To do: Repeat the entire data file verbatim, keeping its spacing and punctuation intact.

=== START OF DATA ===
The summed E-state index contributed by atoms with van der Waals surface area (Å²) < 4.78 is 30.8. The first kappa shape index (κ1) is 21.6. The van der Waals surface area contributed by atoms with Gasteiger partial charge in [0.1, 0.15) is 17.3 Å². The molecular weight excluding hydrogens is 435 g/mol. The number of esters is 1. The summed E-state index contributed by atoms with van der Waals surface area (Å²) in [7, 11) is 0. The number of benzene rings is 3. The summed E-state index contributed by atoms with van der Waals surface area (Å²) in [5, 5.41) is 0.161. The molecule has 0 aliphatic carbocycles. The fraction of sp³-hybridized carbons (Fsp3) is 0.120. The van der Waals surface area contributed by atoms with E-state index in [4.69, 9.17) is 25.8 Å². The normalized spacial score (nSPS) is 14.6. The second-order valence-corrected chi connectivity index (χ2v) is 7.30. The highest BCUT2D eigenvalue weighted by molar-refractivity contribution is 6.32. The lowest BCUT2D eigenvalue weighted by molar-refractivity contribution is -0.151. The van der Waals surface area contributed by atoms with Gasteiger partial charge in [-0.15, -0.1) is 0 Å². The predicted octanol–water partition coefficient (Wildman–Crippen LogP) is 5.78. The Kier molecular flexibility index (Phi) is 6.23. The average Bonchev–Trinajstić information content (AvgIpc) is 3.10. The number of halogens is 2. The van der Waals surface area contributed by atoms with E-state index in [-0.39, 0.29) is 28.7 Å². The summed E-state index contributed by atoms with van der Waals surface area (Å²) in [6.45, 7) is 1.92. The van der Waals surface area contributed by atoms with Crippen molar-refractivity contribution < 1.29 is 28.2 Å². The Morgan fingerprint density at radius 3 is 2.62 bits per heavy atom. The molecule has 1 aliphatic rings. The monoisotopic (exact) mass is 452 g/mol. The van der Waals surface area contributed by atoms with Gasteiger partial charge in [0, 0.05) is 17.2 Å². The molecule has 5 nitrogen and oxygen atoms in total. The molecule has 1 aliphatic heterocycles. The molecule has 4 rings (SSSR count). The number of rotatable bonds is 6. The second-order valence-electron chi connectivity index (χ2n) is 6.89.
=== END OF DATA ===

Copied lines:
The summed E-state index contributed by atoms with van der Waals surface area (Å²) < 4.78 is 30.8. The first kappa shape index (κ1) is 21.6. The van der Waals surface area contributed by atoms with Gasteiger partial charge in [0.1, 0.15) is 17.3 Å². The molecular weight excluding hydrogens is 435 g/mol. The number of esters is 1. The summed E-state index contributed by atoms with van der Waals surface area (Å²) in [7, 11) is 0. The number of benzene rings is 3. The summed E-state index contributed by atoms with van der Waals surface area (Å²) in [5, 5.41) is 0.161. The molecule has 0 aliphatic carbocycles. The fraction of sp³-hybridized carbons (Fsp3) is 0.120. The van der Waals surface area contributed by atoms with E-state index in [4.69, 9.17) is 25.8 Å². The normalized spacial score (nSPS) is 14.6. The second-order valence-corrected chi connectivity index (χ2v) is 7.30. The highest BCUT2D eigenvalue weighted by molar-refractivity contribution is 6.32. The lowest BCUT2D eigenvalue weighted by molar-refractivity contribution is -0.151. The van der Waals surface area contributed by atoms with Gasteiger partial charge in [-0.15, -0.1) is 0 Å². The predicted octanol–water partition coefficient (Wildman–Crippen LogP) is 5.78. The Kier molecular flexibility index (Phi) is 6.23. The average Bonchev–Trinajstić information content (AvgIpc) is 3.10. The number of halogens is 2. The van der Waals surface area contributed by atoms with E-state index in [-0.39, 0.29) is 28.7 Å². The summed E-state index contributed by atoms with van der Waals surface area (Å²) in [6.45, 7) is 1.92. The van der Waals surface area contributed by atoms with Crippen molar-refractivity contribution < 1.29 is 28.2 Å². The Morgan fingerprint density at radius 3 is 2.62 bits per heavy atom. The molecule has 1 aliphatic rings. The monoisotopic (exact) mass is 452 g/mol. The van der Waals surface area contributed by atoms with Gasteiger partial charge in [0, 0.05) is 17.2 Å². The molecule has 5 nitrogen and oxygen atoms in total. The molecule has 1 aliphatic heterocycles. The molecule has 4 rings (SSSR count). The number of rotatable bonds is 6. The second-order valence-electron chi connectivity index (χ2n) is 6.89.